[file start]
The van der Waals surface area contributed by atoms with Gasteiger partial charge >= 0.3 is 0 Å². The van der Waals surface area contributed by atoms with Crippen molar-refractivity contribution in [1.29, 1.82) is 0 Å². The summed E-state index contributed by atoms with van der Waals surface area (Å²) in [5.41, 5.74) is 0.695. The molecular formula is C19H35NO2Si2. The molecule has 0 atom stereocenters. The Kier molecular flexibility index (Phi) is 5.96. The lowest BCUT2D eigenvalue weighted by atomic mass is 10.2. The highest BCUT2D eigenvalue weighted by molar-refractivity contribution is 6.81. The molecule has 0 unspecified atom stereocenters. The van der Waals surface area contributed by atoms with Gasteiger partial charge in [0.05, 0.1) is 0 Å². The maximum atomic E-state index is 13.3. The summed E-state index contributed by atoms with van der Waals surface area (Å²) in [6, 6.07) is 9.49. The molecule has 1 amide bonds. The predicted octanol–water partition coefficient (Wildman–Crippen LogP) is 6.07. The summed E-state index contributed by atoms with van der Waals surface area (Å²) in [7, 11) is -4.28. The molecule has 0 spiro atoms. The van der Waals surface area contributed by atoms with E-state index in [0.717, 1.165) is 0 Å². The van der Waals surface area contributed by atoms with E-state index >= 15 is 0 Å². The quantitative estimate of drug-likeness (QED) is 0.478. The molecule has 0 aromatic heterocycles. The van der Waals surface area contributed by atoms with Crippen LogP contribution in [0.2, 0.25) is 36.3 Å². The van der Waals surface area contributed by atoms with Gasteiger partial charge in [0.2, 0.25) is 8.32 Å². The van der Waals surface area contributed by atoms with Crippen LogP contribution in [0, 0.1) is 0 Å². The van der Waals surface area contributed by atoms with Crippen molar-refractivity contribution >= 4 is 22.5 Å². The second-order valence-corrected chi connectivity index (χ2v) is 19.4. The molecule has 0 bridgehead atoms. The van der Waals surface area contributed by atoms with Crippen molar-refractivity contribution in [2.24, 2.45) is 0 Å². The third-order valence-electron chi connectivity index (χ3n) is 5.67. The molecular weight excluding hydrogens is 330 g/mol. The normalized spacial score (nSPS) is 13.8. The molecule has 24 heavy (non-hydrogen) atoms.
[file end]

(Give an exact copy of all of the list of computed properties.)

The van der Waals surface area contributed by atoms with Gasteiger partial charge >= 0.3 is 0 Å². The van der Waals surface area contributed by atoms with Crippen molar-refractivity contribution in [1.29, 1.82) is 0 Å². The summed E-state index contributed by atoms with van der Waals surface area (Å²) in [5.41, 5.74) is 0.695. The molecular formula is C19H35NO2Si2. The molecule has 0 atom stereocenters. The Kier molecular flexibility index (Phi) is 5.96. The lowest BCUT2D eigenvalue weighted by atomic mass is 10.2. The highest BCUT2D eigenvalue weighted by molar-refractivity contribution is 6.81. The molecule has 0 unspecified atom stereocenters. The van der Waals surface area contributed by atoms with Gasteiger partial charge in [0.05, 0.1) is 0 Å². The maximum atomic E-state index is 13.3. The summed E-state index contributed by atoms with van der Waals surface area (Å²) in [6, 6.07) is 9.49. The molecule has 1 amide bonds. The predicted octanol–water partition coefficient (Wildman–Crippen LogP) is 6.07. The summed E-state index contributed by atoms with van der Waals surface area (Å²) in [7, 11) is -4.28. The molecule has 0 spiro atoms. The van der Waals surface area contributed by atoms with E-state index in [0.717, 1.165) is 0 Å². The van der Waals surface area contributed by atoms with E-state index >= 15 is 0 Å². The quantitative estimate of drug-likeness (QED) is 0.478. The molecule has 0 aromatic heterocycles. The van der Waals surface area contributed by atoms with Crippen LogP contribution in [0.2, 0.25) is 36.3 Å². The van der Waals surface area contributed by atoms with Gasteiger partial charge in [0.2, 0.25) is 8.32 Å². The van der Waals surface area contributed by atoms with Crippen LogP contribution in [0, 0.1) is 0 Å². The van der Waals surface area contributed by atoms with Crippen molar-refractivity contribution >= 4 is 22.5 Å². The second-order valence-corrected chi connectivity index (χ2v) is 19.4. The molecule has 0 bridgehead atoms. The van der Waals surface area contributed by atoms with Crippen molar-refractivity contribution in [2.24, 2.45) is 0 Å². The third-order valence-electron chi connectivity index (χ3n) is 5.67. The molecular weight excluding hydrogens is 330 g/mol. The normalized spacial score (nSPS) is 13.8. The molecule has 24 heavy (non-hydrogen) atoms.